Book Review by Terri McNichol

Terri McNichol, an author and artist, has kindly written a review of my book, which is given below. She describes the central thesis of my work and explains why the study of the classics is still important and worth pursuing.

Sapiens and Sthitaprajna: A Comparative Study in Seneca’s Stoicism and the Bhagavadgita (hereafter Gita), by Ashwini Mokashi is an important addition to the growing list of publications of comparative ethics based on ancient wisdom texts. In contrasting Seneca’s writings with the text of the Gita, Mokashi makes an important contribution to the field of developing ethics in a global context. Such a dialogue can elucidate overlapping virtues despite great cultural and geographic variation showing that people from dissimilar cultures, follow a different ordering of values rather than hold differing values (1). In the Gita section of the Hindu epic, Mahabharata, two factions of the same family face off with one another on the battlefield with time on “pause,” while the epic’s protagonist the warrior and great archer Arjuna, has an existential crisis. He confides his fears to his charioteer, Krishna, that he knows by day’s end all the casualties will be that of his kin. Unbeknownst to Arjuna, Krishna, is actually the avatar of the Hindu God Vishnu, who walks Arjuna through the nature of life disciplines of knowledge, action and devotion that are not always fixed entities, but require, at times, expanding and re-ordering.  The Sthitaprajna is the practitioner who has succeeded in conquering the “inner battlefield” of the warring self to reach a selfhood of moral clarity that is reflected in his actions conducted with equanimity and non-attachment. Sapere (v.), although negatively inserted into the Enlightenment war cry, to this day it remains anchored in Greek, Jewish, Christian thought as the thread linking successive sources of Europe’s spiritual tradition of being “wise” or “knowing.” Morality was preserved in the lives of a Sapiens who singularly could make a great difference to the world by exercising his moral power so much so that the wise person becomes unconquerable in the world in understanding the laws of nature and following the Stoic ethical principles [p. 57]. Sapiens and Sthitaprajna advances the conversation with the classics at a time of waning general humanities curriculum. As, W. T. De Bary, author of The Great Civilized Conversation wrote, no other approach than studying the classics and the perennial questions will give us a clearer sense of direction for value judgments that have been informed by the experience of the best minds of the past and the best way to do this is to have engaged them in conversation (2).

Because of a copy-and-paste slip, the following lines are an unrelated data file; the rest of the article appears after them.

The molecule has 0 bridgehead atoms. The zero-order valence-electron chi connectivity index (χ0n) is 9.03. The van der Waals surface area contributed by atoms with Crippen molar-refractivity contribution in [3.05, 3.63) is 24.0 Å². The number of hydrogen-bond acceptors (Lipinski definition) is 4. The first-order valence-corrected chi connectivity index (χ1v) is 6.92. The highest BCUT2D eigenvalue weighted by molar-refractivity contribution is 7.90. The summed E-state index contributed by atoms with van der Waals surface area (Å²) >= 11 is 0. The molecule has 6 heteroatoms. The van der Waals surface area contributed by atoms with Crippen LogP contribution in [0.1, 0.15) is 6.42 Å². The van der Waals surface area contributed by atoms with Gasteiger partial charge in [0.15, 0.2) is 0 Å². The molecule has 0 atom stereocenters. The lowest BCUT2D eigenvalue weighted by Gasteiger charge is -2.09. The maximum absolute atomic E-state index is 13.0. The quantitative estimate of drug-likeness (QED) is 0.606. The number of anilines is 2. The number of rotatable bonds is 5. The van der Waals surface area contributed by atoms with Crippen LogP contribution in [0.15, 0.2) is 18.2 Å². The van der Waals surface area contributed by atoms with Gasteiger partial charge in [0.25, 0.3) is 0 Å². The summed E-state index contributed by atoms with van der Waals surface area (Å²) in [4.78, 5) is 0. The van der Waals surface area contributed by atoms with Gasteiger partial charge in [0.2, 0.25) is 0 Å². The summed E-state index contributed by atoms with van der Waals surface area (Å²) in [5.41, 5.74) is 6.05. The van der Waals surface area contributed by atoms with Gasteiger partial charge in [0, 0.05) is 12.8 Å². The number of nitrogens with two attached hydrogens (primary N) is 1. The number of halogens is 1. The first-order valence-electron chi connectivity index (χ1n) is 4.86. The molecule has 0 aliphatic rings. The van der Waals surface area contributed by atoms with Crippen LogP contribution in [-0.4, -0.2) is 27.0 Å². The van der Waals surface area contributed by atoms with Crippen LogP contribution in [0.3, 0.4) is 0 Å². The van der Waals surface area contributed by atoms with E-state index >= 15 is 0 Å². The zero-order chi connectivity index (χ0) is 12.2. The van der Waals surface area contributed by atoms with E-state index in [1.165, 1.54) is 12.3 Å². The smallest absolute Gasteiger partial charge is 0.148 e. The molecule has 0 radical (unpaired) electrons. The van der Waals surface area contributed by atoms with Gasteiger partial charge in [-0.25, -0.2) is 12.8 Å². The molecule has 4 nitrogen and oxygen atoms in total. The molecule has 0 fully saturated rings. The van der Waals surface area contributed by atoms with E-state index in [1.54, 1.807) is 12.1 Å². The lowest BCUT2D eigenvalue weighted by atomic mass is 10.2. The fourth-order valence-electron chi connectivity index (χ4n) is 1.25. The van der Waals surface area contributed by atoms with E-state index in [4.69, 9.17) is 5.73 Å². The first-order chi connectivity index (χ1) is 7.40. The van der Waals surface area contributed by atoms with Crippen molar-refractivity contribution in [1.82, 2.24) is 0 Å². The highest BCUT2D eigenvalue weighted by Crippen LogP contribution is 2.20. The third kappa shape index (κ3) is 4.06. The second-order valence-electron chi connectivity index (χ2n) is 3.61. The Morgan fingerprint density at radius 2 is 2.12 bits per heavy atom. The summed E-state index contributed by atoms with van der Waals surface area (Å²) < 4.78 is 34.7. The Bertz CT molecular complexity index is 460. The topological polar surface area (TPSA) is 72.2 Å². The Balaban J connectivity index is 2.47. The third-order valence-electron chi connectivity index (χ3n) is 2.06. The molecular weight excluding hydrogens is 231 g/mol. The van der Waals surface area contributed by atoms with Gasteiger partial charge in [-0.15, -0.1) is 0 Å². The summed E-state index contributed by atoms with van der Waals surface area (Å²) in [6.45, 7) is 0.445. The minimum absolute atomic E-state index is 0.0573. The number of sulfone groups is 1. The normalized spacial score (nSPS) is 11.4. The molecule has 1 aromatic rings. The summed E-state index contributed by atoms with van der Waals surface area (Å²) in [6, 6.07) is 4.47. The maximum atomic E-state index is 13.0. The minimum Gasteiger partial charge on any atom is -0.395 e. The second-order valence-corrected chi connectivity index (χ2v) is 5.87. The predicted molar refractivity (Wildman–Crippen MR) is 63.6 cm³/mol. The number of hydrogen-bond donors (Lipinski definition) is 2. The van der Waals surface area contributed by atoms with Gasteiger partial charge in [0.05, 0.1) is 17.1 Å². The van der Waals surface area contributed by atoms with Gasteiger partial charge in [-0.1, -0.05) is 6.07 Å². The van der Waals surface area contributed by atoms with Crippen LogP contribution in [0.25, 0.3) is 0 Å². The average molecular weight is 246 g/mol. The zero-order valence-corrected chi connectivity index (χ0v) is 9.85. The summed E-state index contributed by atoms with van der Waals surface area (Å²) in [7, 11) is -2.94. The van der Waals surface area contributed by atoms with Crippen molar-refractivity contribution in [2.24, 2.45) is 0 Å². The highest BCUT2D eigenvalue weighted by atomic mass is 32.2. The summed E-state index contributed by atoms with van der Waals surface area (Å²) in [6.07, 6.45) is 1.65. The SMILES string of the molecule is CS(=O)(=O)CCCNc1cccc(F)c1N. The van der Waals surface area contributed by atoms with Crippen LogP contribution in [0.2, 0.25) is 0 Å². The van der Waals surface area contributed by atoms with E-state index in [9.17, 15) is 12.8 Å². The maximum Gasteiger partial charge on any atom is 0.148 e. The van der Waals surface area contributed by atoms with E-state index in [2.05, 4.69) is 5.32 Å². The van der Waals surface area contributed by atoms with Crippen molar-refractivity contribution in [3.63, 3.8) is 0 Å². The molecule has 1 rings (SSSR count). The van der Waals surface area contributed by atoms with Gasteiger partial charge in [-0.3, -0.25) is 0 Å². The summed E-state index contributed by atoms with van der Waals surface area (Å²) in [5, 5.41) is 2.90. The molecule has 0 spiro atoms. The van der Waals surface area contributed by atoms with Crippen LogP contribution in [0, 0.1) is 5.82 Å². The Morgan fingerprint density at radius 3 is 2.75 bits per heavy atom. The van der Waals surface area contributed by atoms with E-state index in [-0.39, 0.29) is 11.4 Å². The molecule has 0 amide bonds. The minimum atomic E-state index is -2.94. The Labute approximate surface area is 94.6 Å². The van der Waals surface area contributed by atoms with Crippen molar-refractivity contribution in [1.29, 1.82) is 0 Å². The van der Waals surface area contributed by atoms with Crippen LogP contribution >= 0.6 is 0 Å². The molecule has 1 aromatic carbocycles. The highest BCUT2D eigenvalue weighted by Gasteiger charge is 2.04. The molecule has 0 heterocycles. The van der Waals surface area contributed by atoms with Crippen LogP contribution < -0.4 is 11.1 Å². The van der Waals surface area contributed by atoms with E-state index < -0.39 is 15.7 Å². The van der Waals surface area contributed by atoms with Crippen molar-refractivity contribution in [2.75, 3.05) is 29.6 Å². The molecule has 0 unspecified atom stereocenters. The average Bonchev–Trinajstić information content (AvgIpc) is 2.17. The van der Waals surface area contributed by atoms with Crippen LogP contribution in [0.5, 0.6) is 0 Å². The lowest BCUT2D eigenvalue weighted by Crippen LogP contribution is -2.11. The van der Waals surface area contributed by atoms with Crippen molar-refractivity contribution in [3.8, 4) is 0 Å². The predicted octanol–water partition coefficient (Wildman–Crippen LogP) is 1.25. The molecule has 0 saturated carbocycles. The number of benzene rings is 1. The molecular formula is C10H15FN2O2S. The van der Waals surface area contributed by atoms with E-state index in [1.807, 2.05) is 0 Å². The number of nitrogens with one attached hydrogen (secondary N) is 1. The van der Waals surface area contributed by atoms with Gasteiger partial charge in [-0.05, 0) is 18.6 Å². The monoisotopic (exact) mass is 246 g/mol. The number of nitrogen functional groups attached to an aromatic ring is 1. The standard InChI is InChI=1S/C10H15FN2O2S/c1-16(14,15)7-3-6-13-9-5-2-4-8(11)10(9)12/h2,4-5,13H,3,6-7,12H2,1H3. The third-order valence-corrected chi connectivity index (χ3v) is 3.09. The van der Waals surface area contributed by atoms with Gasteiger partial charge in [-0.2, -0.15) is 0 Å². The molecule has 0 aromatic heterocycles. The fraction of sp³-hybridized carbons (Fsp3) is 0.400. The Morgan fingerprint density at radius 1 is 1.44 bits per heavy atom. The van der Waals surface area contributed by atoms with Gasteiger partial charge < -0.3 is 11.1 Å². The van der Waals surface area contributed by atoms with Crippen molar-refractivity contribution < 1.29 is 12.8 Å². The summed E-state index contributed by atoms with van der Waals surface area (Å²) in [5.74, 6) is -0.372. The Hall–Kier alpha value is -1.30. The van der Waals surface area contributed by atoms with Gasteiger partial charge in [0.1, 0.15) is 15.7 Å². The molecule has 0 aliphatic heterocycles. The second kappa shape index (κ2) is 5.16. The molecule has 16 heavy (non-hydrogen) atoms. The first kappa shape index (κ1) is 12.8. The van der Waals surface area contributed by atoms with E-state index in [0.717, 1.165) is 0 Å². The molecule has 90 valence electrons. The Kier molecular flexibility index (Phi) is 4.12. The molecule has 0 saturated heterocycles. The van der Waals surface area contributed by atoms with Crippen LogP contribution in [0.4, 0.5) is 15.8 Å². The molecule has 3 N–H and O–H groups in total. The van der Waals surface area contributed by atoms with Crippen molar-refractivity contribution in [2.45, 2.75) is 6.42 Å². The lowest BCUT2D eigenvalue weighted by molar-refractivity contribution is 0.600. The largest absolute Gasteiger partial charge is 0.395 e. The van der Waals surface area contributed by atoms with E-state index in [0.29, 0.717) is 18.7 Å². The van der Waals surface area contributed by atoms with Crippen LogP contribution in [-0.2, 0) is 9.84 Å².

(1) Rosemont Jr., Henry. (2015). Against Individualism: A Confucian Rethinking of the Foundations of Morality, Politics, Family, and Religion. Lexington Books. London. Pg. 21


How to Lead a Good Life

(C) Ashwini Mokashi

The pursuit of happiness is led by everyone across the planet throughout the human history. Assuming there must be some truths to this pursuit which are common across the world, I turned to the ancient wisdom on the subject. Little did I imagine that the road to happiness would go through wise and moral choices. If that was true for ancient philosophers, would it still hold true today? Would it be possible for us to overcome various obstacles to arrive at some basic principles of life, that would lead us to a good life?

The wise people of yore came up with an ideal of a human being, known as Sapiens in the Greek/Roman philosophy and ‘Sthitaprajna’ in the Indian philosophy of the Gita and the Upanishads. The tools they have provided us include being detached from our circumstances, taking right decisions by vigorous thinking and challenging one’s beliefs and ideas, acting morally without being unjust to oneself or the others, taking control of one’s negative emotions especially anger, grief and anxiety, accepting the inevitable as the law of nature and most importantly understanding the laws of nature, facts of sciences and our emotional make-up. When this seems like an impossible task, one can find a wise person to consult with like how Arjun consulted with Lord Krishna in the Gita or how Socrates counseled other so-called wise people in the marketplace, by trying his Socratic method of questioning and challenging their beliefs.